Bartleby in Manhattan, and Other Essays Essay - Critical Essays

Elizabeth Hardwick

Bartleby in Manhattan, and Other Essays

One of the founding editors of The New York Review of Books, Elizabeth Hardwick has a formidable and well-deserved literary reputation. She is the editor of a selection of William James’s letters and an eighteen-volume collection of fiction by American women. She is also the author of three novels and numerous articles and reviews. As a critic and essayist, Hardwick excels at elegantly written explorations of literary and cultural subjects. Writing in what Richard Locke has called an “anti-academic” style, Hardwick is a personal essayist whose wide reading, varied interests, and witty style elicit comparisons with the nonfiction of Virginia Woolf, Susan Sontag, and William Gass. Her subjects are cultural and social movements, historical and literary personalities, language and place, as well as drama and literature. Her probing studies are sometimes occasioned by a theatrical performance or the publication of a book, but her essays typically range far wider and deeper than most drama and literary reviews. Intelligent, thorough analyses, they have the excitement and learning of lively scholarship. Both keen moral and psychological insight and a vibrant, poetic prose style characterize Hardwick’s writing.

Bartleby in Manhattan, Hardwick’s third collection of essays, consists of twenty-four articles arranged in five parts. Nearly all originally appeared in The New York Review of Books. Selections date from as early as 1962 and as late as 1983; because there is no introduction to the book nor any precise dates accompanying the essays, it is unclear if the five-part arrangement is chronological. Subject dates several pieces and provides unity within two sections. “Out in the Country,” the first division, contains essays of social criticism clearly dating from the 1960’s. These include articles on the Selma, Alabama, civil rights marches; on Lee Harvey Oswald, the assassin of President John Kennedy; on the aftermath of the 1968 slaying of civil rights leader Martin Luther King, Jr.; and on evangelist Billy Graham. Other divisions include one of theater criticism and three combining social, cultural, and literary discussions. There are analytical essays on the lives of literary figures, such as Ring Lardner and Robert Frost, and on the novels of Thomas Mann, Thomas Hardy’s Jude the Obscure (1895), and the university lectures of Vladimir Nabokov. Simone Weil, Svetlana Stalin, Lady Byron, and the Countess Tolstoy come under Hardwick’s probing gaze, as do journalists John Reed and Louise Bryant and the landscape and history of Brazil. The title essay, “Bartleby in Manhattan,” typifies Hardwick’s eclecticism and broad interests. Occasioned by “some lectures on the subject of New York City ... the present landscape,” the essay combines occasional social commentary with an astute and original analysis of Herman Melville’s story “Bartleby the Scrivener” (first published in The Apple-Tree Table and Other Sketches, 1922). Though the essay’s title suggests a discussion of setting, Hardwick’s focus is in fact Bartleby’s language, his cryptic and strangely empowering “I would prefer not to.”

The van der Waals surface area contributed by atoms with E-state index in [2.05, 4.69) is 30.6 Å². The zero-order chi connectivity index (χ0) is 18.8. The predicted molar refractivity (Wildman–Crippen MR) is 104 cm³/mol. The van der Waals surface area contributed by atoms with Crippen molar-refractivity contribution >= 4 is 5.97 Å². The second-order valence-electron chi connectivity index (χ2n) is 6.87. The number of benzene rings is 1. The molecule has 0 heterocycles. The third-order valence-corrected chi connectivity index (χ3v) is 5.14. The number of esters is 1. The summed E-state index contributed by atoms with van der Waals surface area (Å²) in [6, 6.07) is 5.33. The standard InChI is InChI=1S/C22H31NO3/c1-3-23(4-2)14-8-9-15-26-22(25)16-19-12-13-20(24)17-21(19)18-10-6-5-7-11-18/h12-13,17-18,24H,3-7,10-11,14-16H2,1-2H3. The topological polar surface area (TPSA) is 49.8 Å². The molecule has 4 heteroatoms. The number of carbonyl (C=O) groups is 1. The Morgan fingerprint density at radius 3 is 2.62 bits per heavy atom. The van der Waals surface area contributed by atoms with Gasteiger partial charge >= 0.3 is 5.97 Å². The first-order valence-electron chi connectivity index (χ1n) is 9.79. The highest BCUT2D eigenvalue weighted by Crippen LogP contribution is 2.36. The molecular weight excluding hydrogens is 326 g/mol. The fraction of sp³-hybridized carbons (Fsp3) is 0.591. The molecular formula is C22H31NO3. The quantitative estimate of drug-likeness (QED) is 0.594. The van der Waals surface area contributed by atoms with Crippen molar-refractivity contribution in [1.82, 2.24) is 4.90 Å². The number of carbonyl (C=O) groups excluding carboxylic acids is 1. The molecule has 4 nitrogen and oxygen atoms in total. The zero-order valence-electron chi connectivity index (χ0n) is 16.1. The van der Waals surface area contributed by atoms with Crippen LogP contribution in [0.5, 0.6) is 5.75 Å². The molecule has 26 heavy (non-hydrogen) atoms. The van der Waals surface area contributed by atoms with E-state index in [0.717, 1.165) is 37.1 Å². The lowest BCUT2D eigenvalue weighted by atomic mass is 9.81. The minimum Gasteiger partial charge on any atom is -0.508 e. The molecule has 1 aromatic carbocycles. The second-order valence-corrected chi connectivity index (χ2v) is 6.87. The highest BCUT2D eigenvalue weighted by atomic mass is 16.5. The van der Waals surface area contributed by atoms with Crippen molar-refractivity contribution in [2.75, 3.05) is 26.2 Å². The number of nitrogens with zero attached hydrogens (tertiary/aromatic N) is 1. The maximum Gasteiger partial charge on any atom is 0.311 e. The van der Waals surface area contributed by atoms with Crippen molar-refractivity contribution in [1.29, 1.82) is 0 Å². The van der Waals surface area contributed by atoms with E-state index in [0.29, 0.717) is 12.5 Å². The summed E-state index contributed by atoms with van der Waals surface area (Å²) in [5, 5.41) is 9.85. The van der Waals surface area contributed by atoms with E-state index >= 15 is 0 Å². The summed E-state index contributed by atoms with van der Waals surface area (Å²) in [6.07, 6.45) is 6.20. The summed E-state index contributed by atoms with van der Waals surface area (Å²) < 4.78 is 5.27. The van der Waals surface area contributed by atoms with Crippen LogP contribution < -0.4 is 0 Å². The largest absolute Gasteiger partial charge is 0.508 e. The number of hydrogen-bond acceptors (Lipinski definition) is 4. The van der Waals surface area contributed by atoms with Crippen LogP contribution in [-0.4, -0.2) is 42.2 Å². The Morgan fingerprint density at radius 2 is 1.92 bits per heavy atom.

Because Bartleby in Manhattan covers such a variety of subjects and ranges over more than twenty years, it lacks the thematic unity and cohesiveness of...

(The entire section is 1369 words.)